• hydrogen induced cracking;
  • inclusions;
  • pipeline steel;
  • scanning electron microscopy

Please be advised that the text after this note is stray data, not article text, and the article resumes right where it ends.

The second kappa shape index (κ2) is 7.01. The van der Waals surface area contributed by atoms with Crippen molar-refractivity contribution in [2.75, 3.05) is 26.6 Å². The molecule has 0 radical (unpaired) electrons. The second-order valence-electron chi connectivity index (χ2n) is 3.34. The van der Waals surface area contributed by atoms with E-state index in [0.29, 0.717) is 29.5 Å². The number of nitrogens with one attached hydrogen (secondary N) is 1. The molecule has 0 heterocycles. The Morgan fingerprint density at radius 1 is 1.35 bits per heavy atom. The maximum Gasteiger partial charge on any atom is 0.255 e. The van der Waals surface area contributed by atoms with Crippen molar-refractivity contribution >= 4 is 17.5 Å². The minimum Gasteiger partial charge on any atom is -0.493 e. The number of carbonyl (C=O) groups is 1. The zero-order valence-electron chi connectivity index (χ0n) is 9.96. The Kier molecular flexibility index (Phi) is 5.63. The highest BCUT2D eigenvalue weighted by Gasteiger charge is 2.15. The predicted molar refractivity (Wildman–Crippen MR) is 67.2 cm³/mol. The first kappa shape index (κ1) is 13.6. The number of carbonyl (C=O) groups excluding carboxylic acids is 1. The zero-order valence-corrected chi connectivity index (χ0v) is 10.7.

Hydrogen induced cracking (HIC) behavior of X120 pipeline steel with different amounts of Mn and Al was investigated using NACE standard TM0284-2005 and back-scattered electron imaging (BSE). The results demonstrated that inclusions and microstructure play significant roles in HIC susceptibility in X120 steels. The more the area and volume fraction of inclusions in the steel, the more the steel is susceptible to HIC. Three types of inclusions exist in the tested X120 steel and they play different roles in cracking. The critical size resulting in HIC cracks for pure MnS inclusions or mixed inclusions (inclusion clusters mainly composed of two or three different phases and compounds) of Mn/Al ratio >1 is smaller than that of pure Al2O3 inclusions or mixed inclusions of Mn/Al ratio <1. No HIC crack was observed at inclusions enriched in Si. The microstructure containing lath bainite and martensite/austenite (M/A) microconstituents is more susceptible to HIC than that with granular bainite and ferrite.